Retired business journalist tells his story in the New York Times.
On 12-1-12, I noticed a story by Frank Lalli, entitled A Health Insurance Detective Story. He was writing about the nightmare endured while trying to figure out how he was going to pay for his cancer medication after the coverage by his former employer (Time Warner) finally ended.
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His story was all about the incredible hassle one must face in dealing with an extremely complicated and bureaucratic system. As he said:
If a seasoned personal-finance journalist can’t get a straight answer to a simple question, what chance do most people have of picking the right health insurance option?
As he told his story of detail, hassle and endless red tape and paperwork---I was hearing a different story. The one about who actually pays for our medical bills in this country. Frank documents his ordeal very well---over 70 phone calls to 16 organizations in just a few weeks.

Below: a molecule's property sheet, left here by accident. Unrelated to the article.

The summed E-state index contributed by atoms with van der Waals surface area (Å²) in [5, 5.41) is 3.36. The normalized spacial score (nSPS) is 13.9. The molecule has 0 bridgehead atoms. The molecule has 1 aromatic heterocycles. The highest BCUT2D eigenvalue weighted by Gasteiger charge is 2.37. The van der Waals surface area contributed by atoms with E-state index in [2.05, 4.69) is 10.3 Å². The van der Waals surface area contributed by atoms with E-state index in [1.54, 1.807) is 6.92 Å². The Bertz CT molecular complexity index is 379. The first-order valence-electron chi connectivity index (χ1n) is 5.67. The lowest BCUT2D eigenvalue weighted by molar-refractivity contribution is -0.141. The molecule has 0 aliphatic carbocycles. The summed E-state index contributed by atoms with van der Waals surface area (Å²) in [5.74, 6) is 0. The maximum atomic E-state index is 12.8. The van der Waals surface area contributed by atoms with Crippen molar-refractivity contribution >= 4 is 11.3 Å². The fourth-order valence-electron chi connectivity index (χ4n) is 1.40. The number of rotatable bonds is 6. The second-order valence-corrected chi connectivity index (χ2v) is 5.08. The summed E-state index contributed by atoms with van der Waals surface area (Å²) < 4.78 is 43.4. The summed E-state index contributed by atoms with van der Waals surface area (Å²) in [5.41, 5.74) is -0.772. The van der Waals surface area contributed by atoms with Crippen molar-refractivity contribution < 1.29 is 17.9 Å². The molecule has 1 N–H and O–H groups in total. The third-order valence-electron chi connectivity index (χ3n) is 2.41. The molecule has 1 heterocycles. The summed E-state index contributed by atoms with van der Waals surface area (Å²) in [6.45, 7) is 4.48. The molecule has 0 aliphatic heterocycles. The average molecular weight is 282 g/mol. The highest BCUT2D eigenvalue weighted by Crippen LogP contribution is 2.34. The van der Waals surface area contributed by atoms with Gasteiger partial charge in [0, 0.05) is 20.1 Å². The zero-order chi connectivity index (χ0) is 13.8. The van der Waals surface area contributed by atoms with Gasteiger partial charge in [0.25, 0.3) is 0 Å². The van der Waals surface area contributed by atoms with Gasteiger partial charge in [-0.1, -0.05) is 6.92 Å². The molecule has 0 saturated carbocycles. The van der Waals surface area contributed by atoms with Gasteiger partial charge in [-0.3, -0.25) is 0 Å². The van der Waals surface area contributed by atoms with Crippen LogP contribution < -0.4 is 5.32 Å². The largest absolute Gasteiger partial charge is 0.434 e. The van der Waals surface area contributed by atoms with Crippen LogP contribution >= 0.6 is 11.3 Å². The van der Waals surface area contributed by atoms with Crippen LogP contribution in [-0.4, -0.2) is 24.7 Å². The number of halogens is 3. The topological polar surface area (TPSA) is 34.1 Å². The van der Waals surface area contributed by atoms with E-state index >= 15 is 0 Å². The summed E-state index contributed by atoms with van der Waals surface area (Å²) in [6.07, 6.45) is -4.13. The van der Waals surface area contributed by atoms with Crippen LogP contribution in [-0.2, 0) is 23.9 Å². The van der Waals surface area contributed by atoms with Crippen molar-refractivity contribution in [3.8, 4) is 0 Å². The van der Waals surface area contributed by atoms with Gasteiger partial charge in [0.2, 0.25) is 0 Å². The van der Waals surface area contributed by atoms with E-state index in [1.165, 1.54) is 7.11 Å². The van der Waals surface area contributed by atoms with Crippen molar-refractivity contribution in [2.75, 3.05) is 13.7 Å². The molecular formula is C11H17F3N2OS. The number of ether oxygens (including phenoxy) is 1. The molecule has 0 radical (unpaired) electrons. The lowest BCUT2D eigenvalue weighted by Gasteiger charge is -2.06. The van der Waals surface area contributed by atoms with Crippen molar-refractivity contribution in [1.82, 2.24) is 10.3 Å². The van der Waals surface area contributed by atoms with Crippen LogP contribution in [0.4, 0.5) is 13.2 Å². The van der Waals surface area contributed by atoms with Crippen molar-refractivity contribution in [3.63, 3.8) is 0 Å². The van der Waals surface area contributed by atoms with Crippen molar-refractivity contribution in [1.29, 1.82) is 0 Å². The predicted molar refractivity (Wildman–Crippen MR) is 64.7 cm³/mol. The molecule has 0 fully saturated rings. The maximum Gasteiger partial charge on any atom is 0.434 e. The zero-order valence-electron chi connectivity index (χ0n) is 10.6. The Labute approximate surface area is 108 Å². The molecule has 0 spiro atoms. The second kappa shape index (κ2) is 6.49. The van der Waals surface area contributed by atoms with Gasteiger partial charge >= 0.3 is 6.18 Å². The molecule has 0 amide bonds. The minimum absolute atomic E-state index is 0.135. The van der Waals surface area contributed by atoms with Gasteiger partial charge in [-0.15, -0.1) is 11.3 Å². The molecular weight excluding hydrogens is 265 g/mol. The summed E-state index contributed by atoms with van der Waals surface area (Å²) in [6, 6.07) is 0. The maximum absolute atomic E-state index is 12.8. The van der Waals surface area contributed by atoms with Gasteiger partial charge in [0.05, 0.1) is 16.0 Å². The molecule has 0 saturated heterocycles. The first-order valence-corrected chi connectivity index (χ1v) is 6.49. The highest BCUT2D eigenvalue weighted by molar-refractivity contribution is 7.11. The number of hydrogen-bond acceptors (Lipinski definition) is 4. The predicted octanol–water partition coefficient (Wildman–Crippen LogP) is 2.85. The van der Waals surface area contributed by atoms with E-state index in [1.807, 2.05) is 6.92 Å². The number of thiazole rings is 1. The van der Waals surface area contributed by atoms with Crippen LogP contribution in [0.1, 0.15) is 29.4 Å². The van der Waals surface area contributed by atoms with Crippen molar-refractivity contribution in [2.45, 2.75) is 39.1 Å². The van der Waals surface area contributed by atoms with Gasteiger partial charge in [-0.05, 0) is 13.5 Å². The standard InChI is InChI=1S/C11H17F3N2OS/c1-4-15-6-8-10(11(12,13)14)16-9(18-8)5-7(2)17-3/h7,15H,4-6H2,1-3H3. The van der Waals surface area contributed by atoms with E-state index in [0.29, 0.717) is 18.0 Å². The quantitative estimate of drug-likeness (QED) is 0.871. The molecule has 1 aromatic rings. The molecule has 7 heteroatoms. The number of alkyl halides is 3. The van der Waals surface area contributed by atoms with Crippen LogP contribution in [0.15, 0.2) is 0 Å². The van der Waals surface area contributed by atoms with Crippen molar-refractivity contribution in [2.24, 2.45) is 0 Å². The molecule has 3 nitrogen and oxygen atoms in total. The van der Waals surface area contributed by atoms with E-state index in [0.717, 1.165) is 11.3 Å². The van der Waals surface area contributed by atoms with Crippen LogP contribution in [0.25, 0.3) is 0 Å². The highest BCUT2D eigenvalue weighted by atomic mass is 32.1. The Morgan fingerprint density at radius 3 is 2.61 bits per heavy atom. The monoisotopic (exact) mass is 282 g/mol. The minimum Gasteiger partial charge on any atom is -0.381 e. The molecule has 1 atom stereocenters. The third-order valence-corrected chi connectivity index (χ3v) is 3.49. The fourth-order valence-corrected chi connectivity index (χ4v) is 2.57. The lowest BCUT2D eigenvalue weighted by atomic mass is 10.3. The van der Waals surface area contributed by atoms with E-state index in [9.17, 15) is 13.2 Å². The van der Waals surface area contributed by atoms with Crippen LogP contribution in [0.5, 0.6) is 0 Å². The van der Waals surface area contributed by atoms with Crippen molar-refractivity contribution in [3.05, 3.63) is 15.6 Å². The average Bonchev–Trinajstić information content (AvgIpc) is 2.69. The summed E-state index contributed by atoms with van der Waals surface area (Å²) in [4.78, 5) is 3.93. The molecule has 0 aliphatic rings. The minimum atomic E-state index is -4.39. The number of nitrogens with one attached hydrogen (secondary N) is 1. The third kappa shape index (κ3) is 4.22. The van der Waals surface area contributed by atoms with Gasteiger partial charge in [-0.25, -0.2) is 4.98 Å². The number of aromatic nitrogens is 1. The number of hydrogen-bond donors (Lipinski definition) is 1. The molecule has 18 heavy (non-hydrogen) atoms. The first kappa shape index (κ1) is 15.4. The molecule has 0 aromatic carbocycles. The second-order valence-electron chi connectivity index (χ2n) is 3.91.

In Mr. Lalli's case, the annual cost of his cancer drug had been running $132,000 a year ($524/pill)---but his out-of-pocket exposure had been $1,000---less than one percent of actual cost of the drug. Time Warner was picking up the balance. Now, he was being told that his $1,000 out-of-pocket deal had been eliminated.
Ultimately, after all those phone calls and endless stress, he ended up with an even sweeter deal than he had before---he would now be paying just $60/month for his cancer drug---Leaving $131,280 to be paid by the rest of the system.
My concern is about who pays for the other 99.5% of the cost of his drug.
Blogging daily at hpjmh.com...from the seaside village of Stonington, Connecticut – Be well and have a great day.